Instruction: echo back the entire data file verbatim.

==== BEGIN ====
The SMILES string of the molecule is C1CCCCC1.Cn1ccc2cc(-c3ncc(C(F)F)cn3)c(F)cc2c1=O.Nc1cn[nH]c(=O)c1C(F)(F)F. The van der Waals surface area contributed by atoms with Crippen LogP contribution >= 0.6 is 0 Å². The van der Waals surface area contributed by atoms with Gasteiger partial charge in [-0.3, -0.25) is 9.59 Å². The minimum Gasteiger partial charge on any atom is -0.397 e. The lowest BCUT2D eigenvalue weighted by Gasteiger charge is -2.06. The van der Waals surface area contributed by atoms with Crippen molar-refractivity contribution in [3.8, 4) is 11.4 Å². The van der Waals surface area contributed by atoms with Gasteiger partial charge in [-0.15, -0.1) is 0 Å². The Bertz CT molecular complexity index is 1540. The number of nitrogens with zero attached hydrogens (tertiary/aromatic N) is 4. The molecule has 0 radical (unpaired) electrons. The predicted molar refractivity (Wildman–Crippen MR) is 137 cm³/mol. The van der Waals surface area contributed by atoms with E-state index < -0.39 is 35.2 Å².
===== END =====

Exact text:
The SMILES string of the molecule is C1CCCCC1.Cn1ccc2cc(-c3ncc(C(F)F)cn3)c(F)cc2c1=O.Nc1cn[nH]c(=O)c1C(F)(F)F. The van der Waals surface area contributed by atoms with Crippen LogP contribution >= 0.6 is 0 Å². The van der Waals surface area contributed by atoms with Gasteiger partial charge in [-0.3, -0.25) is 9.59 Å². The minimum Gasteiger partial charge on any atom is -0.397 e. The lowest BCUT2D eigenvalue weighted by Gasteiger charge is -2.06. The van der Waals surface area contributed by atoms with Crippen molar-refractivity contribution in [3.8, 4) is 11.4 Å². The van der Waals surface area contributed by atoms with Gasteiger partial charge in [-0.15, -0.1) is 0 Å². The Bertz CT molecular complexity index is 1540. The number of nitrogens with zero attached hydrogens (tertiary/aromatic N) is 4. The molecule has 0 radical (unpaired) electrons. The predicted molar refractivity (Wildman–Crippen MR) is 137 cm³/mol. The van der Waals surface area contributed by atoms with E-state index < -0.39 is 35.2 Å².